A few weeks ago, Joshua Preston got chased out of an abandoned theme park by two very unhappy security guards and a couple of equally unhappy alsatians. A descendant of Captain James Cook, the 24-year-old is a natural explorer and hobbyist photographer. You’ll often find him crawling through small gaps in fences to explore and document derelict places – some pretty interesting derelict places, too. We asked him to give us a guide to London via his Instagram account @jpfpreston.
Out of all your pictures of London, which is your favourite?
‘My current favourite has to be one I took of a tunnel at Embankment station a few weeks back – purely because it catches my eye every time I take a swipe down my feed. I like that if you look closely you can see the red and white doors of a tube at the end of the tunnel, with someone waiting to board. The tunnel itself is so clean – partly helped by me spotting a tissue and a discarded ticket whilst framing the shot – safe to say I went to get rid of them. The dark green tiles are a lovely contrast to the clinical whites and creams of the fluorescent lighting.’
What’s your favourite landmark to snap?
‘Somerset House. It’s beautiful and endless. I have the luxury of being there for work most weekdays so I get to see the changing light, seasons and events. It’s like a maze once you get below the surface and it never lets me down. I highly recommend positioning yourself at the north entrance of the courtyard, in the hour after sunset. The quiet emptiness (providing there isn’t an event on), with subtly lit eighteenth-century stone walls set against dusky blue skies is to die for. Plus, more often than not there’s something going on that inspires you to click the shutter.’
What’s your go-to filter?
‘I’m not a big fan of Instagram’s offering. I mainly like to play around with just the exposure and contrast. That said, Instagram’s recent update added the ‘Lux’ adjustment – which really does rock – and I’m using that quite a bit at the moment. I got a lovely snap of a London sunset recently and tweaked it by just using the Lux slider.’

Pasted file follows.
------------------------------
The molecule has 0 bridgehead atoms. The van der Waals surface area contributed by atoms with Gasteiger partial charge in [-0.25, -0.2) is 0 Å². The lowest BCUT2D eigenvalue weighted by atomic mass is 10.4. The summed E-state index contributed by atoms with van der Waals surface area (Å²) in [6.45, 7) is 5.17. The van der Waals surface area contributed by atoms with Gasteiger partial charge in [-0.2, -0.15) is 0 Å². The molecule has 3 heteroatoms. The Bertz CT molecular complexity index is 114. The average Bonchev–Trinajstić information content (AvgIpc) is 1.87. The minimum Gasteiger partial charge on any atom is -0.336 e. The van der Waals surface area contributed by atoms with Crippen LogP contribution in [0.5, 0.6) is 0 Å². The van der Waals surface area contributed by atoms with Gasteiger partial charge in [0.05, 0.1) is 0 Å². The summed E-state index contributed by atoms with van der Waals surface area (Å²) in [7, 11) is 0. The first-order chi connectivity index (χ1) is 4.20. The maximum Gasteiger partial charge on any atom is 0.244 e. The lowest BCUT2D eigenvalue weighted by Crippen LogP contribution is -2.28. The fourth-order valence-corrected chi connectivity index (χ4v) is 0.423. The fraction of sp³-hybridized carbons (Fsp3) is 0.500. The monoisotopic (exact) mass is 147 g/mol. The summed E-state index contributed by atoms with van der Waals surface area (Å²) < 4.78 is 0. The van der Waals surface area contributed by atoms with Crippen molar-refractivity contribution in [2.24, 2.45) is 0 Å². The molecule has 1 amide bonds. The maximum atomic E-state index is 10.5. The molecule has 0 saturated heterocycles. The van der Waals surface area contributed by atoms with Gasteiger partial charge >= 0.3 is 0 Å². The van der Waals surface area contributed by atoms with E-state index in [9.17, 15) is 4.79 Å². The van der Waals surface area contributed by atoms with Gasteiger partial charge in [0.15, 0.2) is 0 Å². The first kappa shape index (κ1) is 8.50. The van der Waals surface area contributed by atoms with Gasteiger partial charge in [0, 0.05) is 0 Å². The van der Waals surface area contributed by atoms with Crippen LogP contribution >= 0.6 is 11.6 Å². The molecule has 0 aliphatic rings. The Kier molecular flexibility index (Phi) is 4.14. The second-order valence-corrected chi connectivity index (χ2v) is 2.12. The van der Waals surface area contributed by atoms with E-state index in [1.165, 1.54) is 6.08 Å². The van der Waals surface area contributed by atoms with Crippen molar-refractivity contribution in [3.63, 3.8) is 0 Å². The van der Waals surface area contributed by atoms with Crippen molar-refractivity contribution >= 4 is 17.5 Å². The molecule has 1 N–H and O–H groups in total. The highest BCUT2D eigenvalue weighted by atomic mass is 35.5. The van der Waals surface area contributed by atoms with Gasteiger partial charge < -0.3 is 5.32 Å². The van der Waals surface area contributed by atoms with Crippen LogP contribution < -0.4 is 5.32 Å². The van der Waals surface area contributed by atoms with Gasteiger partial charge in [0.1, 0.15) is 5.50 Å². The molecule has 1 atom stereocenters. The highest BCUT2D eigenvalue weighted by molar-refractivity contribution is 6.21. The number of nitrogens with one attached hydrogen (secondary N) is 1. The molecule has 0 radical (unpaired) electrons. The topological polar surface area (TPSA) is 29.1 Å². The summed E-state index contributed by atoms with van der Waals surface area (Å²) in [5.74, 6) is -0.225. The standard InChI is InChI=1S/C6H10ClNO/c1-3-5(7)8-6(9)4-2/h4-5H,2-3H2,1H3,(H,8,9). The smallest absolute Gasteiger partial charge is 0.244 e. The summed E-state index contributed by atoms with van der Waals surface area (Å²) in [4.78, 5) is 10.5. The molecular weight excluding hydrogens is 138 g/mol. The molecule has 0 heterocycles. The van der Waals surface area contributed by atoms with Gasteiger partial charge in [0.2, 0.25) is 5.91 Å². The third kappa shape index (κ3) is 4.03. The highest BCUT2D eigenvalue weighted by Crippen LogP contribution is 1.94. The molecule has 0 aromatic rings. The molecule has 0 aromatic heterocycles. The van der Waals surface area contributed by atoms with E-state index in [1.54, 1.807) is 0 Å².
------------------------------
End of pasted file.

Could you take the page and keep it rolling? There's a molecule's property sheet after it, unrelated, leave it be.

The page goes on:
Is there a photo you’ve taken that’s been unexpectedly brilliant?
‘Yes. It’s an odd one. I was setting up my camera ready for a long exposure of the Thames Barrier and whilst turning a dial with one hand and keeping a tripod from falling in the river with the other, I managed to fire off five simultaneous shots of some old pink piping on the edge of a river pontoon. I only noticed it when I arrived home to check out my shots of the barrier. The colours and tones that are present are limited, but striking. There are purples, pinks, blues and whites. It’s like art… or something.’
Where’s the best view in London?
‘A little place the locals call ‘The Point’. The view is very similar to the stunning view you get from up on the hill next to The Royal Observatory in Greenwich – and it’s very close too. But it’s more peaceful, lesser known, and there’s arguably a better landscape on offer, which includes more of west London. You’re quite restricted to just central and east London by the way the trees lie at the Observatory, so nip around to The Point for that next-level London sunset.’
Read more London on Instagram here.